Spring fertilizer decisions: Should you use nitrogen inhibitors and other enhanced efficiency fertilizers?
Urea vs polymer-coated urea, 24 hours after application. The polymer-coated urea is still on the surface whereas the urea has started to hydrolyze and some was probably lost by volatilization as NH3. Please note that applying polymer-coated urea on the soil surface (as pictured) is not suggested, as heavy rainfall can lead to runoff of the granules that float with water.
By: Fabian Fernandez, Extension nitrogen management specialist
Enhanced efficiency fertilizers, such as nitrogen inhibitors and slow- and controlled-release products, are fertilizer that has been modified to reduce losses to the environment and increase nutrient availability. These products can help farmers increase yield, save on fertilizer costs, and protect the environment, but there are some things you should keep in mind.
Inhibitors are sometimes referred to as stabilizers, but I believe this word can be misleading. In the soil, there is nothing stable about urea or ammonium. They will eventually transform to a form of nitrogen that can be lost. The most important thing to remember about inhibitors is that they delay nitrogen transformation.
Nitrogen inhibitors are classified into two main groups: nitrification inhibitors and urease inhibitors. Nitrification inhibitors such as nitrapyrin, DCD, and pronitridine have been developed to delay the conversion of nitrogen fertilizers into nitrate. The reason we want to delay transformation to nitrate is that nitrate can leach below the root zone or be denitrified if there is excessive precipitation.
Urease inhibitors such as NBPT and NPPT delay the conversion of urea into ammonia. We want to prevent nitrogen transformation to ammonia as this too will end up in the environment and not available to the crop. In this case, though, the loss happens as ammonia goes off as a gas to the atmosphere.
Slow- and controlled-release products
Slow-release products are fertilizers such as methylene urea, urea triazone, and urea formaldehyde that release nitrogen through biological and chemical processes that break the molecule down to urea before it can be transformed to ammonium and then nitrate.
In contrast, controlled-release fertilizers, such as polymer-coated urea, release nitrogen by physical processes. Water moves through the coating, dissolving the nitrogen inside the coating. The nitrogen solution then diffuses through the coating out into the soil, where eventually it gets transformed to ammonium and then nitrate.
Should I use enhanced efficiency fertilizers this spring?
Regardless of which enhanced efficiency fertilizer product you decide to use, there are a couple important points to keep in mind.
First, these technologies are not bulletproof. While they delay nitrogen cycle processes that can result in nitrogen loss, their use is not a safeguard against poor management. These products degrade over time and, in general, the decomposition rate increases with warm temperatures. In the case of polymer-coated urea, while it does protect nitrogen from volatilization, it is best to incorporate it into the soil. If left on the surface, large amount of rain can lead to runoff of the granules that float with water.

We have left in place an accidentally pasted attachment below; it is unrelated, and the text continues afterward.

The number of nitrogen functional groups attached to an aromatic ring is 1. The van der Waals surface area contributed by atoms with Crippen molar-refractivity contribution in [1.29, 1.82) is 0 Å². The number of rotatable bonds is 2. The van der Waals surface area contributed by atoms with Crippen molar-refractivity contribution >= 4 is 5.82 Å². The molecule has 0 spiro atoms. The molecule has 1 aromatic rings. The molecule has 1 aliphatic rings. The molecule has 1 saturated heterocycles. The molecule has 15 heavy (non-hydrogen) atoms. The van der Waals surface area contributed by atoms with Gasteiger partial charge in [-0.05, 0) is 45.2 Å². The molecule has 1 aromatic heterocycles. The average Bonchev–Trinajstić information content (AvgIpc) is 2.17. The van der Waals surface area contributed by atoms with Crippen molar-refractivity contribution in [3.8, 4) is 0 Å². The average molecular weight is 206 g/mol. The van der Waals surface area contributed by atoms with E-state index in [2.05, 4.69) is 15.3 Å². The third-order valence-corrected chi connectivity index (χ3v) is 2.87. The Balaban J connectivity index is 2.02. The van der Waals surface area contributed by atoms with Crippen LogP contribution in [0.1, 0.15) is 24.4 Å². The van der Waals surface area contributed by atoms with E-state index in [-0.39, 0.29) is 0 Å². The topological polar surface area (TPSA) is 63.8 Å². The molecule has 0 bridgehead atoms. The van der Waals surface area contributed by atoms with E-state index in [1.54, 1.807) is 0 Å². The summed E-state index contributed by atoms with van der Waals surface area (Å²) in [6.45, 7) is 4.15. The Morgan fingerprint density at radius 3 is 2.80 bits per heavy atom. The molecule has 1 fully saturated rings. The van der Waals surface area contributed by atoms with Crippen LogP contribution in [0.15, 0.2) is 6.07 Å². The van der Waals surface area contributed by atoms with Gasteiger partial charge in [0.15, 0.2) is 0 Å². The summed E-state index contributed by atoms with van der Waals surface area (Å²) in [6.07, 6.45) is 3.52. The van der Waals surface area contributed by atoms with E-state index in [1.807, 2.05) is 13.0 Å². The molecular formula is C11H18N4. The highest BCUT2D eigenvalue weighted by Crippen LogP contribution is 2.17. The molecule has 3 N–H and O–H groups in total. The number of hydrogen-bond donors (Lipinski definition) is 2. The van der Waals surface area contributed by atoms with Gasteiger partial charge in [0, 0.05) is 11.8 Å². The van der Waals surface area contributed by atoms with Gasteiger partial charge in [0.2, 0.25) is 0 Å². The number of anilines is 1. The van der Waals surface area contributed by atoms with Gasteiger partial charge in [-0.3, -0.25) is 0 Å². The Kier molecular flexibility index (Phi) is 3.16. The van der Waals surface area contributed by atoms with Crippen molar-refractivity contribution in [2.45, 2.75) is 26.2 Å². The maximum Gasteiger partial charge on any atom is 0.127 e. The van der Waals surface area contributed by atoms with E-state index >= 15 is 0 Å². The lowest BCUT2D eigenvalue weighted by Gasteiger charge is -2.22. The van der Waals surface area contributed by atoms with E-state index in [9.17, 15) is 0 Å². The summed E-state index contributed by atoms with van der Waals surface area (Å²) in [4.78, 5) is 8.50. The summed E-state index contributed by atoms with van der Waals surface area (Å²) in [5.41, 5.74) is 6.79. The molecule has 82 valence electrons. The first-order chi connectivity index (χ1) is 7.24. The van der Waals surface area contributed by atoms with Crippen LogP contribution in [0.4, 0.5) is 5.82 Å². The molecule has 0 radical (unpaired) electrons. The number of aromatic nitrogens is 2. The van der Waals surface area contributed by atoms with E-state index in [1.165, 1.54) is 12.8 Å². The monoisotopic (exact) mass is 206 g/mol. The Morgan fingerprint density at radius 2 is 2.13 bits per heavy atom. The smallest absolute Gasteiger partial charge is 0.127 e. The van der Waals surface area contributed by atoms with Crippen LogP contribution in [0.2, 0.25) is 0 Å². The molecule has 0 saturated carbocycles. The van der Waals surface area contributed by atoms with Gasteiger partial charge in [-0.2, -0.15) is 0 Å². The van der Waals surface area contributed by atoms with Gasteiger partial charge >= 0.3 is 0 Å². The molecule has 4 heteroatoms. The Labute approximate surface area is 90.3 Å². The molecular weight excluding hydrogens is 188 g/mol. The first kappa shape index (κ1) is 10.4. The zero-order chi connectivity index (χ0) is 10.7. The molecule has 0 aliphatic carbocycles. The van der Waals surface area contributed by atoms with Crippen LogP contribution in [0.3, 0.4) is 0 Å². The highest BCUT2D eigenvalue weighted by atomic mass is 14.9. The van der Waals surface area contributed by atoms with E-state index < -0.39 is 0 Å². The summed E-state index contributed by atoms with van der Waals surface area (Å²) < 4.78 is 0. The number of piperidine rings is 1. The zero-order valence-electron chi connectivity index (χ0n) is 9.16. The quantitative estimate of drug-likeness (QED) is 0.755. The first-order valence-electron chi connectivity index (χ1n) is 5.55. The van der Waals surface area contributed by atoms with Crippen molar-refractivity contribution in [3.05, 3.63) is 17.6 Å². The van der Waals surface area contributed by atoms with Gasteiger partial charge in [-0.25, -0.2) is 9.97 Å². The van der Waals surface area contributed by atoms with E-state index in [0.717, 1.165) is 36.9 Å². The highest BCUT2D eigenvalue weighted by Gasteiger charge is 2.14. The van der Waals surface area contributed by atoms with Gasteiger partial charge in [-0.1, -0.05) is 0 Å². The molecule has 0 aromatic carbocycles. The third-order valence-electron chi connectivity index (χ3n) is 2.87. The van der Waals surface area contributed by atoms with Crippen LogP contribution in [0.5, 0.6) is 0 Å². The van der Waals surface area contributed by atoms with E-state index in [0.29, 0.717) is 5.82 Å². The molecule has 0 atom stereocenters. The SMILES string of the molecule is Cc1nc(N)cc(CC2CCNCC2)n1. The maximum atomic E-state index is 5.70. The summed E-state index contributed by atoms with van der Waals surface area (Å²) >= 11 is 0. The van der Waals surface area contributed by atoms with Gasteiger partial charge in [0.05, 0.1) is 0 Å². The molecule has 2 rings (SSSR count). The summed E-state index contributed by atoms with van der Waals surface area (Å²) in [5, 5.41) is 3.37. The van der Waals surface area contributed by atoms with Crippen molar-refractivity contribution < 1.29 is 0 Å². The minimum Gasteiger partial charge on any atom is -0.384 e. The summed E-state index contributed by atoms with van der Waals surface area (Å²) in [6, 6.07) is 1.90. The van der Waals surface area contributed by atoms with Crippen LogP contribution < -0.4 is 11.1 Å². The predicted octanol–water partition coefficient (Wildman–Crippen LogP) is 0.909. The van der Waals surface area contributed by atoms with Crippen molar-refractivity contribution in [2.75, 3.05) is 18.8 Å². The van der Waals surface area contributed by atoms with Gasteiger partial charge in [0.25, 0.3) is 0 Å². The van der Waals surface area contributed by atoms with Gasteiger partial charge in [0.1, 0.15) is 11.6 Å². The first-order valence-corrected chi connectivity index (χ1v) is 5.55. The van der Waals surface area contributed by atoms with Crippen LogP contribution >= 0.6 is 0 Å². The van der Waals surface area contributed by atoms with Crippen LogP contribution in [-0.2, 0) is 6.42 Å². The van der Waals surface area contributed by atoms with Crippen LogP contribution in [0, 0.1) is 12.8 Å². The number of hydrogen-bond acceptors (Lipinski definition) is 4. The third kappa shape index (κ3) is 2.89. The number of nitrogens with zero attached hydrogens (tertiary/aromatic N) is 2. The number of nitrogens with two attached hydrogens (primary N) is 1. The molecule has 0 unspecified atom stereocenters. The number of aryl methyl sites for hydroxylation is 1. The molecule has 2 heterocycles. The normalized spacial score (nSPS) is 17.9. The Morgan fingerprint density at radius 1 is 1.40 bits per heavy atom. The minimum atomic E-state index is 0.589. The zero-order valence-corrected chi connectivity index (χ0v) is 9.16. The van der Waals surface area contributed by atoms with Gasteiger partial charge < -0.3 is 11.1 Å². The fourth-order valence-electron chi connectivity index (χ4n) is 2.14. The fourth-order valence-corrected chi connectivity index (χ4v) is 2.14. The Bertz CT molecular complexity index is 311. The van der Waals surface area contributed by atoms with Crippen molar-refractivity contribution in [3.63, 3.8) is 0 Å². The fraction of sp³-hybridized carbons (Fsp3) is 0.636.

Second, just like a screwdriver is not the right tool to drive a nail into wood, enhanced efficiency fertilizers have specific functions. Using a nitrification inhibitor will not prevent ammonia volatilization any more than using a urease inhibitor will delay nitrification.
Where do enhanced efficiency fertilizers make the most sense?
The answer is wherever there is the greatest potential to protect nitrogen from loss. These products add cost to your nitrogen investment, so it is important to prioritize using them where it will produce the most benefit.
For example, there is absolutely no need to use a urease inhibitor with a broadcast application of urea that is immediately incorporated by tillage at least two inches in the soil. If you were concerned about nitrogen loss from a pre-plant application, I would not use urea-ammonium nitrate (UAN) and include a nitrification inhibitor to protect the investment. While the nitrification inhibitor will provide protection, 25% of the application is already nitrate in this fertilizer source and the inhibitor will do nothing to protect nitrate from leaching or denitrification loss. It would be a much better idea to use the inhibitor with a urea application.
Alternatively, one could consider using a polymer-coated urea or anhydrous ammonia without an inhibitor since anhydrous ammonia itself provides some level of nitrification inhibition as it kills nitrifying bacteria within the ammonia retention zone of the soil. This does not mean that a pre-plant application of anhydrous ammonia will not benefit from a nitrification inhibitor. It only means that the chance of seeing a benefit with a nitrification inhibitor is lower.
Similarly, using enhanced efficiency fertilizers when there is low potential for nitrogen loss does not mean that the product does not work as well, it simply means that the additional cost is probably not justifiable. In other words, you applied something that you did not need. On the other hand, using a urease inhibitor when urea is surface-applied in a high crop-residue field, or a nitrification inhibitor or polymer-coated urea in fields or portions of fields that tend to be wet, is most likely to increase the chance that you see a benefit from your investment.
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Source: U of M Extension / MN Crop News